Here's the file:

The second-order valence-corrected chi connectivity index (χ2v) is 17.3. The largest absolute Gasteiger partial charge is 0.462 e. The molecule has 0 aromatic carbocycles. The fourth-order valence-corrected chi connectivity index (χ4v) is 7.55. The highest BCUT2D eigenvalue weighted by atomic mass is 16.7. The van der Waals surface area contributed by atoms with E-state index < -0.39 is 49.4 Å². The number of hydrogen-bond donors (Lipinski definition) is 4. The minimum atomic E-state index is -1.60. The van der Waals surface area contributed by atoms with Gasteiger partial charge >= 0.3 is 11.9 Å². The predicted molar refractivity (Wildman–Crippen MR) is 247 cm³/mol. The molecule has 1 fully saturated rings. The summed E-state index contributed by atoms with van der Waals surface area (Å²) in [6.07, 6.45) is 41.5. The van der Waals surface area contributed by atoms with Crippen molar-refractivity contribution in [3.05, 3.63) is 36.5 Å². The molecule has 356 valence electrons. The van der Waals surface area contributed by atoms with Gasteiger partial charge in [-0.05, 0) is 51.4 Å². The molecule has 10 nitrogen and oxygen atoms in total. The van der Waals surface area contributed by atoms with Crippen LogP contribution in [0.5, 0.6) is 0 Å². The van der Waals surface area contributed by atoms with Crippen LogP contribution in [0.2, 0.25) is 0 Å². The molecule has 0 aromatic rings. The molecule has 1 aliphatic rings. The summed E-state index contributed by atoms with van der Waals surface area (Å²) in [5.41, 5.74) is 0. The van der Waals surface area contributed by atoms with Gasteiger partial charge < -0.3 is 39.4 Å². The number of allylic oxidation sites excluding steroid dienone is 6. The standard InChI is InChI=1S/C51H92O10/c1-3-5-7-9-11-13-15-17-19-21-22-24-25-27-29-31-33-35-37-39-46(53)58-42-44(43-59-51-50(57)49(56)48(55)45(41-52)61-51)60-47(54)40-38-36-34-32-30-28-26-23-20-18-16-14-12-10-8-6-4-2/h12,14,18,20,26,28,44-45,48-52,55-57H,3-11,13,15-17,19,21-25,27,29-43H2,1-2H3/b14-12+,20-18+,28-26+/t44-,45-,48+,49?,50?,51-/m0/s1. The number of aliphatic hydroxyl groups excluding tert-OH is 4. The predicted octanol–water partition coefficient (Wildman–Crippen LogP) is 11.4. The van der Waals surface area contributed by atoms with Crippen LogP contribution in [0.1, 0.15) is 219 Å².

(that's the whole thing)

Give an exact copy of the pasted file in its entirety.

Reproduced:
The second-order valence-corrected chi connectivity index (χ2v) is 17.3. The largest absolute Gasteiger partial charge is 0.462 e. The molecule has 0 aromatic carbocycles. The fourth-order valence-corrected chi connectivity index (χ4v) is 7.55. The highest BCUT2D eigenvalue weighted by atomic mass is 16.7. The van der Waals surface area contributed by atoms with E-state index < -0.39 is 49.4 Å². The number of hydrogen-bond donors (Lipinski definition) is 4. The minimum atomic E-state index is -1.60. The van der Waals surface area contributed by atoms with Gasteiger partial charge >= 0.3 is 11.9 Å². The predicted molar refractivity (Wildman–Crippen MR) is 247 cm³/mol. The molecule has 1 fully saturated rings. The summed E-state index contributed by atoms with van der Waals surface area (Å²) in [6.07, 6.45) is 41.5. The van der Waals surface area contributed by atoms with Crippen molar-refractivity contribution in [3.05, 3.63) is 36.5 Å². The molecule has 356 valence electrons. The van der Waals surface area contributed by atoms with Gasteiger partial charge in [-0.05, 0) is 51.4 Å². The molecule has 10 nitrogen and oxygen atoms in total. The van der Waals surface area contributed by atoms with Crippen LogP contribution in [0.5, 0.6) is 0 Å². The van der Waals surface area contributed by atoms with Crippen LogP contribution in [0.2, 0.25) is 0 Å². The molecule has 0 aromatic rings. The molecule has 1 aliphatic rings. The summed E-state index contributed by atoms with van der Waals surface area (Å²) in [5.41, 5.74) is 0. The van der Waals surface area contributed by atoms with Gasteiger partial charge < -0.3 is 39.4 Å². The number of allylic oxidation sites excluding steroid dienone is 6. The standard InChI is InChI=1S/C51H92O10/c1-3-5-7-9-11-13-15-17-19-21-22-24-25-27-29-31-33-35-37-39-46(53)58-42-44(43-59-51-50(57)49(56)48(55)45(41-52)61-51)60-47(54)40-38-36-34-32-30-28-26-23-20-18-16-14-12-10-8-6-4-2/h12,14,18,20,26,28,44-45,48-52,55-57H,3-11,13,15-17,19,21-25,27,29-43H2,1-2H3/b14-12+,20-18+,28-26+/t44-,45-,48+,49?,50?,51-/m0/s1. The number of aliphatic hydroxyl groups excluding tert-OH is 4. The predicted octanol–water partition coefficient (Wildman–Crippen LogP) is 11.4. The van der Waals surface area contributed by atoms with Crippen LogP contribution in [0.1, 0.15) is 219 Å².